By Evelyn Long - Contributing Columnist



It was a strange word to me but after reading about the event that took place in Cardington in 1914, I learned that Chautauquas were quite popular with small towns.

During June and July, 1914, plans were underway for the very first Chautauqua in Cardington. The six day event was to feature a famous “unnamed” governor, world reknown writer, critic, artist, and lecturer, a brillian replica of Sam Jones, a gifted preacher and rousing school teacher, a monologist, two gifted women speakers, two remarkable impersonators, two musical specialists, three violins, three male vocal soloists, five soprano soloists, five rolicking concerts, a band /orchestra and the Royal Welsh Ladies Choir, all coming to Cardington.

The Chautauqua was held in a big tent on the Mills Field. “If when coming in the afternoon session, you care to you can bring your suppers and at the supper hour can have a basket picnic along the Olentangy River back of the big tent or can eat in the city park.”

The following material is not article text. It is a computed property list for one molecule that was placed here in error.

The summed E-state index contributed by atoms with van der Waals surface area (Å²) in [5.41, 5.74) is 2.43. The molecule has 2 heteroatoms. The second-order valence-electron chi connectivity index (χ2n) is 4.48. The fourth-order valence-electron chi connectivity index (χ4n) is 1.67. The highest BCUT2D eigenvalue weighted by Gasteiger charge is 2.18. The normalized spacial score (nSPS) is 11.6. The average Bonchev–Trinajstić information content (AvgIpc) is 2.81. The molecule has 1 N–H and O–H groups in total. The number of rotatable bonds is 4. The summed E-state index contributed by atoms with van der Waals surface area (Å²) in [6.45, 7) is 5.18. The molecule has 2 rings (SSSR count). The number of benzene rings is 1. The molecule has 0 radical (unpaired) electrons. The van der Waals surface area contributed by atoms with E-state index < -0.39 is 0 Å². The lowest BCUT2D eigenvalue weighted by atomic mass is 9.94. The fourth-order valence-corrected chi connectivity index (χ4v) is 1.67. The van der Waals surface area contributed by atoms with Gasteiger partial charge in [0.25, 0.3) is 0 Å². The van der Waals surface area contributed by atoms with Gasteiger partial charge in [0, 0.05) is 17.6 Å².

Tp promote the event before its starting date, a “boosting” party was organized when 17 automobiles led by the K of P head left Cardington for the purpose of boosting the Chautauqua. They visited Ashley, Marengo, and Fulton and were given a very hearty welcome. Several nights later, thie time with a caravan of 39 automobiles, they visited Mt. Gilead, Edison and Caledonia The band that accompanied them played several numbers.

The village cooperated in every way: C. H. Farrington, the corner grocer ran an ad listing all of the items he had to sell during Chautauqua Week including peaches, melons, new potatoes, new cabbage, sweet potatoes, celery, tomatoes, cucumbers, salmon, lunch herring, olives, cakes, pickles, dried beef and baked beans. That’s some picnic.

Professor Glenn N. Merry was the main speaker- from the University of Iowa. He was to speak on the subject, “John Mary and Uncle Sam.”

President of the local Chautauqua Planning Committee was J. M. Elllis.

I don’t know whether that was the only Chautauqua held in Cardington but the first must have been a resounding success.

Looking back; June, 1962, Walter Long, owner of Morrow Lanes, contracted for a 30 x 40 addition to be built onto the bowling alley. Mrs. Harry Bennett of Cardington, was named president of the Ohio Department of the Daughters of Union Veterans.

June, 1972: Rita Hart, water safety instructor for the Cardington Swimming Pool, announced that swimming classes would begin June 8.

June, 1982: A memorial service waa held at the high school on June 13, for the four persons killed in the June, 1982 tornado: Donald Carson, Thelma Olson, Leo Bingman and Maxine Danner. Governor James Rhodes was the guest speaker.

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By Evelyn Long

Contributing Columnist